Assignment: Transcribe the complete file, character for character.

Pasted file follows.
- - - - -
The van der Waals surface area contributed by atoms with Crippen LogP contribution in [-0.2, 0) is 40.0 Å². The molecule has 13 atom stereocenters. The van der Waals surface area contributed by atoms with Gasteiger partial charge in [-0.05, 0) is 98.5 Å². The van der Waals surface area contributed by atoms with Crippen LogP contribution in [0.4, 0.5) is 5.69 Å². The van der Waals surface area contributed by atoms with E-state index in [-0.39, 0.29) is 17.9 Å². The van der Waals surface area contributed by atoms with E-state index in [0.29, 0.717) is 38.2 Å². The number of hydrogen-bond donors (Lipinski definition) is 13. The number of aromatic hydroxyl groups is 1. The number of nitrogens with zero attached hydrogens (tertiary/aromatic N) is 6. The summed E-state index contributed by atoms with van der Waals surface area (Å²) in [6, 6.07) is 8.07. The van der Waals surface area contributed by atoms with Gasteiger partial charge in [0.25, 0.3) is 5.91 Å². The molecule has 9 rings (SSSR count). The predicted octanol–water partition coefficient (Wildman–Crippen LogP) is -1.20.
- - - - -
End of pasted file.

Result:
The van der Waals surface area contributed by atoms with Crippen LogP contribution in [-0.2, 0) is 40.0 Å². The molecule has 13 atom stereocenters. The van der Waals surface area contributed by atoms with Gasteiger partial charge in [-0.05, 0) is 98.5 Å². The van der Waals surface area contributed by atoms with Crippen LogP contribution in [0.4, 0.5) is 5.69 Å². The van der Waals surface area contributed by atoms with E-state index in [-0.39, 0.29) is 17.9 Å². The van der Waals surface area contributed by atoms with E-state index in [0.29, 0.717) is 38.2 Å². The number of hydrogen-bond donors (Lipinski definition) is 13. The number of aromatic hydroxyl groups is 1. The number of nitrogens with zero attached hydrogens (tertiary/aromatic N) is 6. The summed E-state index contributed by atoms with van der Waals surface area (Å²) in [6, 6.07) is 8.07. The van der Waals surface area contributed by atoms with Gasteiger partial charge in [0.25, 0.3) is 5.91 Å². The molecule has 9 rings (SSSR count). The predicted octanol–water partition coefficient (Wildman–Crippen LogP) is -1.20.